Bringing the 'international' into Nepali education: A Levels

The A Levels programme is more engaging for students and is flexible enough to allow localisation of the curriculum in many subjects.The demand for high quality higher secondary education in Nepal is currently being met by international programmes such as the CIE A Levels.

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As students begin to wrap up their post- SLC celebrations, they’ve begun to realise that past the Iron Gate await more challenges and bigger decisions. What career do I want to take up? Which stream do I want to follow? Which institution is most suited to my needs? And what programme would I like to study? Students and parents alike are increasingly concerned about choosing the best and most suitable educational options. Expectations over the post-SLC higher secondary degree have increased over the years while educational standards offered by institutions have also risen.

The University of Cambridge International Examinations (CIE) affiliated General Certificate in Education (GCE), Advanced Levels (A Levels) has gained prominence in Nepal over the past decade as an ideal pre-university diploma programme. The A Levels programme isn’t an entirely new concept to many. Offered initially by Budhanilkantha School from as early as 1986, many had heard of the A Levels degree, but few actually had access to it. The programme became more widely available only after private schools adopted it in the early 2000s in an effort to truly upgrade the quality of education they offered.

Many educationists have chosen it as the higher secondary level degree for their schools in order to provide a strong pre-university foundation for their students. Currently, there are 34 institutions offering A Levels programmes in various combinations throughout the country. They believe that the A Levels programme is one of the most rigorous available in Nepal.

“While the +2 progamme is comprehensive in terms of content,” informs Narottam Aryal, Principal at King’s College, “we prefer the A Levels curriculum and its method of teaching as it is more engaging for students and is flexible enough to allow localisation of the curriculum in many subjects.” Institutions have also opted to teach A Levels in order to prepare students to be intellectually driven independent learners.

According to Nabin Man Shrestha, Chairman at AJWIAS, “The programme inculcates critical thinking and reasoning abilities in students while offering a more creative outlook to education.” Narayan Prasad Sharma, Principal of Budhanilkantha School adds, “Courses are updated regularly to make it relevant to the times and that is an added strength of the programme.”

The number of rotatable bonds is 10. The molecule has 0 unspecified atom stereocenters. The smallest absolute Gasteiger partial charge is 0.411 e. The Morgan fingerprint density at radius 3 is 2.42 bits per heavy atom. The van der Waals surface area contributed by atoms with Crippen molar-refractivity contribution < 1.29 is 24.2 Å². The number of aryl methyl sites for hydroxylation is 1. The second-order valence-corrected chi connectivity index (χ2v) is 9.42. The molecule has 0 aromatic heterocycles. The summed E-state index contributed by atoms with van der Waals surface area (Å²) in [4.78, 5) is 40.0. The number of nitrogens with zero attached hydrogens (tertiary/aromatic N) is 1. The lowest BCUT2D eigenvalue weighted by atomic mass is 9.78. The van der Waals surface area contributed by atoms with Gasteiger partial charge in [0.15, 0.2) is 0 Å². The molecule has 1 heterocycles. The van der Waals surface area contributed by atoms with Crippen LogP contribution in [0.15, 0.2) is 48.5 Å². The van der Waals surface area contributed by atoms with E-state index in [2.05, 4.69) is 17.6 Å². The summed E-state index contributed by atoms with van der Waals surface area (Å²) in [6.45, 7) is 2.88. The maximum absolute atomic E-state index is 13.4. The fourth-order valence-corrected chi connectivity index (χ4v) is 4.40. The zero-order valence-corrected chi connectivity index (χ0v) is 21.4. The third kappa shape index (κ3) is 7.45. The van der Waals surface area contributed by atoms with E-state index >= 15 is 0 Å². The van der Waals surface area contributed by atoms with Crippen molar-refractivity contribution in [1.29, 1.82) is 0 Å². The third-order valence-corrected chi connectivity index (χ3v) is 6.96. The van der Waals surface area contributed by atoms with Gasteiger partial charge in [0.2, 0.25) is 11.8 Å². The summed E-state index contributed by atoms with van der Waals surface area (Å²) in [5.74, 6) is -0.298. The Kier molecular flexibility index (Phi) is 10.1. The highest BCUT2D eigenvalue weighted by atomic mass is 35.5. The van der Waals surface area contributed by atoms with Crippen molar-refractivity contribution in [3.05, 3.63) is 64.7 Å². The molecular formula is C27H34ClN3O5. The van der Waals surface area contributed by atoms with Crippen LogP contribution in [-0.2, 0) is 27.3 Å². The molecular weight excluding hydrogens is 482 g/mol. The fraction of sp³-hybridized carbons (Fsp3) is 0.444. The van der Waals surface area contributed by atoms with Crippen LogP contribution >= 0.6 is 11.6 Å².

Lok Raj Giri, Chairperson of Cambridge Educators Association Nepal (CEAN), says CIE is soon to introduce a mandatory subject called ‘Nepal Studies’ for all students from Nepal. “This course will give students a comprehensive knowledge about their country while they pursue what is already a globally enriching programme.” Students in most institutions in Nepal are required to take three full credit subjects along with a half credit language course or General Paper. There is also the opportunity for students to study additional subjects if they want to. Educators, however, note that the students still opt to take subjects in traditional combinations because many still seek to join medical and engineering programmes in Nepal and South Asia that have strict pre-enrolment requirements. Offering each individual student the most diverse subject combination can also be a challenge when taking the majority’s choices into consideration.

The desire for many students to go abroad for further studies provides a strong incentive for them to choose A Levels. Not only is it a strong foundation for further education, it also provides an internationally recognised, highly prestigious certificate. “Students who perform well in their A Levels have a better chance of gaining admission with full scholarship in top universities the world over,” shared Sudhir Jha, Founder Director of Chelsea International Academy, who has seen off many of his students to premier institutions for further studies. The flipside of trying to obtain an international degree is that it is quite expensive, and therefore, marginalises a large section of society, particularly for a country like Nepal. “Even for scholarship students, the exam fees make A Levels an expensive and difficult choice,” comments Giri.

The demand for high quality higher secondary education in Nepal is currently being met by international programmes such as the CIE A Levels. Institutions value the high standards being affiliated to a world renowned institution such as the University of Cambridge gives them and they take pride in offering international standard education within Nepal. The more recent import of the International Baccalaureate, another highly prestigious diploma programme, into Nepal shows that Nepalis are eager to give their new generation the very best in education.

source: Regmi, Ayushma  and Gimire, Binod(2012),"Bringing the ‘international' into Nepali education", The Kathmandu Post,10 April 2012

click the link below to view list of A Level Colleges in Nepal
A Level Colleges in Nepal

2012-04-10 | EducateNepal


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